The dilemma itself is only a stage in Plato’s overall design in his early Tetralogy of the Euthyphro, the Apology, the Crito and the Phaedo which seems to be that of defining a Form of the Good whole, unknown and yet immanent in the human quest for virtue, expressed in immortality. However at this early stage in his career Plato is concerned only with piety, which leaves the larger questions unraised. He uses the dilemma merely to show that what is loved by the Gods, whatever it might be, is not the same as “the pious”. For this reason it does not have the central role in the dialogue that history was to credit it with.

 

Plato wants to show that there is no logical relationship between the two concepts “to be loved by the Gods” and “the pious.” Geach shows that Socrates has already sown the seeds of confusion by getting Euthyphro to assent to the truth of two propositions.

 

(1) What is pious is loved by the Gods because it is pious.

 

(2) What is God-loved is God-loved because it is loved by the Gods.[23]

 

                                                                                                            He then gets Euthrypho to assert the following two propositions to be false:

 

(3) What is God-loved is God-loved because it is God-loved

 

(4) What is pious is pious because it is loved by the Gods

 

Following Geach, we derive (3) from (1)

                                                 God-loved                                            God-loved

(5) What is pious ^ is loved by the Gods because it is pious^

 

and we derive (4) from (2)

                                                                       pious                pious

                                   (6) What is God-loved ^ is God –loved ^ because it is loved by the Gods.

 

Yet for Plato to perform this swap, (3) and (4) should really be true, if ‘God-loved’ and ‘pious’ are the same, such that they can be substituted. According to Leibniz’s Law of Identity, salva veritate[24] two identical propositions being shown not to be identical means they did not have two expressions of the same thing. E. g. the Morning star and the Evening star are identical as both are the planet Venus, for them not to be would imply the existence some as yet undiscovered heavenly body making them no longer expressions of the same thing.

 

What Geach has exposed is a very sophisticated form of reasoning not yet expressed in formal logic. Yet it is legitimate to appeal to Leibniz’s later logical law to analyse earlier reasoning as Plato is seeking only to confuse Euthyphro by making such a swap. Thus for Plato to reach his dilemma he has to contradict his claim that “to be loved by the Gods” and “the pious” are different concepts.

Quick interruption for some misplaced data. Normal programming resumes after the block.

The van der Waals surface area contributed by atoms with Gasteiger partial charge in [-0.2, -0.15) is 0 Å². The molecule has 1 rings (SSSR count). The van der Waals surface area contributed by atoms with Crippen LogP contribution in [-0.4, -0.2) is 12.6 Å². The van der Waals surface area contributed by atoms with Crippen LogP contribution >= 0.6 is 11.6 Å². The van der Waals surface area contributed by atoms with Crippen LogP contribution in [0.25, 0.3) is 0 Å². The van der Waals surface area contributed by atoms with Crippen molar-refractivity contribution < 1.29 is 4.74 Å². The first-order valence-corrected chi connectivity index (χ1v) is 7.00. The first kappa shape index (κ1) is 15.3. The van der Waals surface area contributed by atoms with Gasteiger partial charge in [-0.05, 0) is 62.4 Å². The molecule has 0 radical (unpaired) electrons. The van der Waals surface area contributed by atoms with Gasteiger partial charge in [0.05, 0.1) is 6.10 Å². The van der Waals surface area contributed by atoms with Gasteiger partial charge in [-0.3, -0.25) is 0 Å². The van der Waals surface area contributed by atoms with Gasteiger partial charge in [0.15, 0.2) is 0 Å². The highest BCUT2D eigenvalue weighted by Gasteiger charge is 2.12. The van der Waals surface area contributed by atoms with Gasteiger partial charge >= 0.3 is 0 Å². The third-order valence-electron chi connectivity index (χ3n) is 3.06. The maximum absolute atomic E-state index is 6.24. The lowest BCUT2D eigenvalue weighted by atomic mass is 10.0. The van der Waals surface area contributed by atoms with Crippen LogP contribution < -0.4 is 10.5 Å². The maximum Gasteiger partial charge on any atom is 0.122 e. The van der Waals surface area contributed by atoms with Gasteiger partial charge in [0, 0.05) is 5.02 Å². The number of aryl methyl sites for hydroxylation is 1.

Geach also shows that identity can break down in contexts “which are not securely extensional,” or enumerative, in other words they are not exhaustive enough, such as propositions formed with ‘because’ which give no extensional context.

 

Two more propositions modelled on Geach can show this;

 

(7) I loved her because she saved my life.

 

(8) I loved her because she was the most beautiful woman in the world.

 

Both propositions could be about the same woman even though they disagree in truth value. (8) could be untrue, yet be co-extensive in terms of the woman. (The lifeguard at the swimming-pool could be suffering the Irish curse.) If that is the case then we can also conclude that pious actions and women are in the same class as God-loved actions and women. This in turn leads to the conclusion that pious actions and God-loved actions do belong to the same class. How is Plato able then to produce this contrary rabbit out of the rhetorical hat?

 

He does this by introducing a grammatical distinction between what it means to be “carried” as distinct from “carrying”, “to be led” from “leading,” to be “seen” as distinct from “seeing” and “to be loved” as distinct from “loving”(10b)

 

Geach acknowledges Plato had little grammatical technique in his time, but he nonetheless perseveres in showing the sheer strangeness of this distinction. To do this he introduces a function symbolised by the Greek letter, Phi. Phi functions as an expression of some operation on the third person singular passive and on the past participle. So “he was carried” becomes “φ Phi pass” and the past participle, “carried” becomes “φ Phi.ed.” Plato seems to imply the following;

 

(9) A thing φ phipass because it is φ Phied

 

(10) A thing is φ Phied because a thing φ Phi.pass[25]

 

If we get away from the use of φ Phi., then by substituting the past participle and the past tense ,we get the pair of statements;

 

(11) A thing is carried because carried is what it is.

 

(12) Because a thing is carried, carried is what it is.[26]

 

It is important to remember that (11) is regarded as true by Plato and (12) false. [27]

 

Geach does not develop this, but I think it needs further investigation. It is almost as if Plato regards the condition of “being carried” as inferior, rather than false and needs the 3rd person singular to give it some status. Plato seems to be on the borderlines between mythos and logos here. To be a participle is not enough there has to be the interaction of an agent; things merely seen, carried or led are fragmentary passivity. As such they convey only experience. Some lines in Aeschylus’ Agamemnon (written c. 458 BCE and well-known to Plato), remind us of the classic Attic πάθει μάθος (pathei-mathos)